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- personal pronouns
- present of ESSERE
- negative form
- introductions
- omission of subject
Expression: Mamma mia!
- gendered adjectives and nouns
- present indicative of STARE
- Lei/tu
- interrogative form
Expression: Non capire un'acca
- indefinite articles
- c’è/ci sono
- numbers and idiomatic expressions
- avere
- idiomatic expressions with avere
- ce l’ho and dov’è
Expression: In bocca al lupo
- verbs in the first conjugation
- definite articles
- alphabet
Expression: Assolutamente
- verbs in the second conjugation
- present indicative of fare and sapere
- sounds /k/, /g/, /tf/, /dz/
Expresson: Fare bella e brutta figura
- verbs in the third conjugation
- questo/quello
- molto
- diphthongs
- vowels
Expression: Il dolce far niente
- possessives
- direct object pronouns (mi, ti, lo, la, ci, vi, li, le)
- present indicative of andare and potere
- colors
- double consonants
Idiomatic Expressions with Colors
- preposizioni articolate
- present indicative of venire and dire
- capitalization
- time
Expression: Non vedere l’ora
- reflexive verbs
- modal verbs
- personal pronouns with prepositions (con me, per te, a lui/lei, con noi, per voi, con loro)
Expression: Volere è potere
- il partitivo
- prepositional phrases
- seasons
- date (month, year, day, etc.)
Expression: Alle calende greche
- adverbs of frequency (tutti i giorni, sempre, spesso, qualche volta, raramente, mai)
- vorrei
- irregular nouns
Food and idiomatic expressions - Part I
- il passato prossimo (ausiliare essere e avere, participi regolari)
- accordo del participio col soggetto
- avverbi di tempo (la settimana scorsa, due giorni fa, ieri, oggi, domani, fra due giorni, la prossima settimana)
Food and idiomatic expressions - Part II
- irregular participles in the passato prossimo
- reflexive verbs in the passato prossimo
- rooms in a house
Expression: Prendere il toro per le corna
- direct object pronouns and passato prossimo
- preposizioni da
- conoscere vs. sapere
Expression: L’arte di arrangiarsi
- the imperfect
- the imperfect of essere, fare, and stare
- special suffixes
Expression 1: Buona notte al secchio
Expression 2: Capitare a fagiolo
- indirect object pronouns (mi, ti, le, gli, ci, vi, gli)
- personal pronouns and the verb Piacere
Everyday idiomatic expressions: Dai, Meno male, Da morire.
- the gerund
- ci (di luogo)
- chiedere and domandare
An Italian Tradition: l’aperitivo
- the passato prossimo and the imperfetto together
- Modal Verbs in the passato prossimo and the imperfetto
- Si impersonale
Expression: Spada di Damocle
- The Future
- Irregular Verbs in the Future
- Idiomatic Phrases Expressing Need
Expression: Mosca bianca
- Ne
- The futuro anteriore
- Adverbs: già and non...ancora
Expression: A gonfie vele
- Personal Pronouns: The Combined Forms
- Relative Pronouns: che, cui, il cui, etc.
- Conjunctions: perché, siccome, perciò
Expression: Turismo ecosostenibile
Act #9
Tra il dire e il fare c'è di mezzo il mare

Narrator Opening

Mouse-over Italian text fragments in red to see English translation
Ciao a tutti! Welcome to Act 9. Today Connor is learning all about Italian clock towers. Beautiful, old iconic buildings scattered across Italy.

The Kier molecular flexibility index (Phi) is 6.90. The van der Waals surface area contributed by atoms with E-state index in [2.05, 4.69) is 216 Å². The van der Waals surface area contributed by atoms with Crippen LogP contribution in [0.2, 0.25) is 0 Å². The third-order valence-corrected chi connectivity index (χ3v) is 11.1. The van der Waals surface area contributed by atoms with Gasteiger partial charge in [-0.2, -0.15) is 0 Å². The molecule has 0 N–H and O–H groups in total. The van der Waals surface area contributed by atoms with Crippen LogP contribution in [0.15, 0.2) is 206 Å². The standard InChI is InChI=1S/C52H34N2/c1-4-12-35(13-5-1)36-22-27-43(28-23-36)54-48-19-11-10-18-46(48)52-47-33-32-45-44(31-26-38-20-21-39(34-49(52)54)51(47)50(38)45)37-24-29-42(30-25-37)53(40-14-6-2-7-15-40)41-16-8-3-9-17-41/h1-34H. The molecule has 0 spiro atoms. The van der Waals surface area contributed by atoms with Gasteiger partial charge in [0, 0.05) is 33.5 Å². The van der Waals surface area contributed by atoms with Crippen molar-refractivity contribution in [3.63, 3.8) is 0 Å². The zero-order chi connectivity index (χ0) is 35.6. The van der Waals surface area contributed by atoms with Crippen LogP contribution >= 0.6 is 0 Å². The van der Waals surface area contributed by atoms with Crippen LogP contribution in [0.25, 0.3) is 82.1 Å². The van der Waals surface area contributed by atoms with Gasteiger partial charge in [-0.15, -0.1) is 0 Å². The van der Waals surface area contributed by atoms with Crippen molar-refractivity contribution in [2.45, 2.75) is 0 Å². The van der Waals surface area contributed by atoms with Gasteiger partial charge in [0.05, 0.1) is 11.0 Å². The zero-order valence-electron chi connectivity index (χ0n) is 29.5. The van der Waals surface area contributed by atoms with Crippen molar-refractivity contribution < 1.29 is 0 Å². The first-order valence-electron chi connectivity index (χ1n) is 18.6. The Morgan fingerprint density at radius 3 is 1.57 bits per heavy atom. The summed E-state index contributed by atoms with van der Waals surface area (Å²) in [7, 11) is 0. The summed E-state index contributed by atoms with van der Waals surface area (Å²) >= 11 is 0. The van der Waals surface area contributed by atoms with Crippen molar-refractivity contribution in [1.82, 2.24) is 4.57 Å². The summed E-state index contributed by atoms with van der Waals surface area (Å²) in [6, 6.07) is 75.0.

Connor has been studying really hard lately and I hope you’re doing the same. One of the grammar topics we are exploring today may be a little complex. But Silvia, once again, seems to have the perfect solution. “C’è un metodo molto divertente per imparare le preposizioni articolate”, she says. Can you guess what this method is? Amici, I was asked not to spoil the surprise. For now, I can only say that Silvia’s technique involves a beautiful Italian song from the 1960s, Sapore di sale.

Well, my friends, I can’t wait to enjoy this new installment of our show. Non vedo l’ora, as Italians say. Let’s dive in!

Mouse-over Italian text fragments in red to see English translation
Silvia: Ciao Connor! Come stai?
Connor: Tutto bene, Silvia!
Silvia: Com’è stata la tua settimana, how was your week?
Connor: Oh, Silvia... I spent the week discussing budget issues...
Silvia: Una settimana piena di lavoro! Full of work!
Connor: Sì! And I studied a lot for our lesson, la nostra lezione...

Let's practice pronunciation on few short phrases from today's episode. Listen carefully how the native speaker pronounces each sentence. Follow the intonations in each sentence. When you are ready, record one paragraph at a time with your own voice and then compare your pronunciation and intonations to the native speaker's:

Textfield background will turn green if your answer is correct, and red if the answer is incorrect
Mouse-over Italian text fragments in red to see English translation

Mouse-over Italian text fragments in red to see English translation
I don’t know about you, my friends, but I’m still humming that sweet Italian song. I thought it was so romantic! Besides, Silvia is definitely right. Take her advice! Analyzing song lyrics is a great way to improve your grasp of the language and enhance your listening comprehension skills.

Well, I’m sure you’ve noticed that the dialogs are getting increasingly complex, so take time to focus on each new grammar topic! Our website offers plenty of tools designed to test your knowledge of the Italian language and work on your pronunciation. All right then, bye for now, I hope to see you soon!